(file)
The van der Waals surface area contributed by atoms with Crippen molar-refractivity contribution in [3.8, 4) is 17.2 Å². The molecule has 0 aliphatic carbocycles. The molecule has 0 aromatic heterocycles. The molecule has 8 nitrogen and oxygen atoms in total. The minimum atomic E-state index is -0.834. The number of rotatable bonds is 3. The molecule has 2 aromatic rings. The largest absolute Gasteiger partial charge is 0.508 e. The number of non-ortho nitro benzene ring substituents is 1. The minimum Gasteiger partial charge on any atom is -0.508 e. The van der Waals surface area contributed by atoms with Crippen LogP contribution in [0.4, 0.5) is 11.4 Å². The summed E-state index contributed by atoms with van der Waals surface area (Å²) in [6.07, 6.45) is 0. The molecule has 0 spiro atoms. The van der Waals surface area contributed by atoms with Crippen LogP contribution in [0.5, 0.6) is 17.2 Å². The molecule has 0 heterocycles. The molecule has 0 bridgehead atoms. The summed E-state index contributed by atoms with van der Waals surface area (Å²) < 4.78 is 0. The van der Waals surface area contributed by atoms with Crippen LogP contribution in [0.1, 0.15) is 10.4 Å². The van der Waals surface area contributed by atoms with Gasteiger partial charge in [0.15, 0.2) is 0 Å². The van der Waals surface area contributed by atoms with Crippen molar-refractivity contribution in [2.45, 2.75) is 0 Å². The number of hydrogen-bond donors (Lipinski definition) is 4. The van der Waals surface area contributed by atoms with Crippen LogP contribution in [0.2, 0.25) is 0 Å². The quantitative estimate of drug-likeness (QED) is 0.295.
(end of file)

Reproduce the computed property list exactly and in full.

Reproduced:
The van der Waals surface area contributed by atoms with Crippen molar-refractivity contribution in [3.8, 4) is 17.2 Å². The molecule has 0 aliphatic carbocycles. The molecule has 0 aromatic heterocycles. The molecule has 8 nitrogen and oxygen atoms in total. The minimum atomic E-state index is -0.834. The number of rotatable bonds is 3. The molecule has 2 aromatic rings. The largest absolute Gasteiger partial charge is 0.508 e. The number of non-ortho nitro benzene ring substituents is 1. The minimum Gasteiger partial charge on any atom is -0.508 e. The van der Waals surface area contributed by atoms with Crippen LogP contribution in [0.4, 0.5) is 11.4 Å². The summed E-state index contributed by atoms with van der Waals surface area (Å²) in [6.07, 6.45) is 0. The molecule has 0 spiro atoms. The van der Waals surface area contributed by atoms with Crippen LogP contribution in [0.5, 0.6) is 17.2 Å². The molecule has 0 heterocycles. The molecule has 0 bridgehead atoms. The summed E-state index contributed by atoms with van der Waals surface area (Å²) < 4.78 is 0. The van der Waals surface area contributed by atoms with Crippen LogP contribution in [0.1, 0.15) is 10.4 Å². The van der Waals surface area contributed by atoms with Gasteiger partial charge in [0.15, 0.2) is 0 Å². The van der Waals surface area contributed by atoms with Crippen molar-refractivity contribution in [2.45, 2.75) is 0 Å². The number of hydrogen-bond donors (Lipinski definition) is 4. The van der Waals surface area contributed by atoms with Crippen LogP contribution in [0.2, 0.25) is 0 Å². The quantitative estimate of drug-likeness (QED) is 0.295.